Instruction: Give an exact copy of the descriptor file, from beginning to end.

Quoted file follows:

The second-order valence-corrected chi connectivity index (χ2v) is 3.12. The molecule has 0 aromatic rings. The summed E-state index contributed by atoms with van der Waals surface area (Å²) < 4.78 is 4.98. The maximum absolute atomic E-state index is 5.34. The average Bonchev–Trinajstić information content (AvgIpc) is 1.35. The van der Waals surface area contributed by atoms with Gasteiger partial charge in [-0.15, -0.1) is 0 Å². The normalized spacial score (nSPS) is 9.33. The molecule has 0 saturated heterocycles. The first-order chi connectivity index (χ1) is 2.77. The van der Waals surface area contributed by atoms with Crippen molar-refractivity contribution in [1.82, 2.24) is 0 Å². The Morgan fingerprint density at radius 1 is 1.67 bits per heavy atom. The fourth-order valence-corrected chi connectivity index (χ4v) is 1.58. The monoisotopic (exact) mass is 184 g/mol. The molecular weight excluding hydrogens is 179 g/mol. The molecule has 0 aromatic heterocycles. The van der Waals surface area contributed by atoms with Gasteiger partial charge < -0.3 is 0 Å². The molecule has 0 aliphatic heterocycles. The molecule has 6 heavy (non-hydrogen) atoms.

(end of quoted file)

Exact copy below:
The second-order valence-corrected chi connectivity index (χ2v) is 3.12. The molecule has 0 aromatic rings. The summed E-state index contributed by atoms with van der Waals surface area (Å²) < 4.78 is 4.98. The maximum absolute atomic E-state index is 5.34. The average Bonchev–Trinajstić information content (AvgIpc) is 1.35. The van der Waals surface area contributed by atoms with Gasteiger partial charge in [-0.15, -0.1) is 0 Å². The normalized spacial score (nSPS) is 9.33. The molecule has 0 saturated heterocycles. The first-order chi connectivity index (χ1) is 2.77. The van der Waals surface area contributed by atoms with Crippen molar-refractivity contribution in [1.82, 2.24) is 0 Å². The Morgan fingerprint density at radius 1 is 1.67 bits per heavy atom. The fourth-order valence-corrected chi connectivity index (χ4v) is 1.58. The monoisotopic (exact) mass is 184 g/mol. The molecular weight excluding hydrogens is 179 g/mol. The molecule has 0 aromatic heterocycles. The van der Waals surface area contributed by atoms with Gasteiger partial charge < -0.3 is 0 Å². The molecule has 0 aliphatic heterocycles. The molecule has 6 heavy (non-hydrogen) atoms.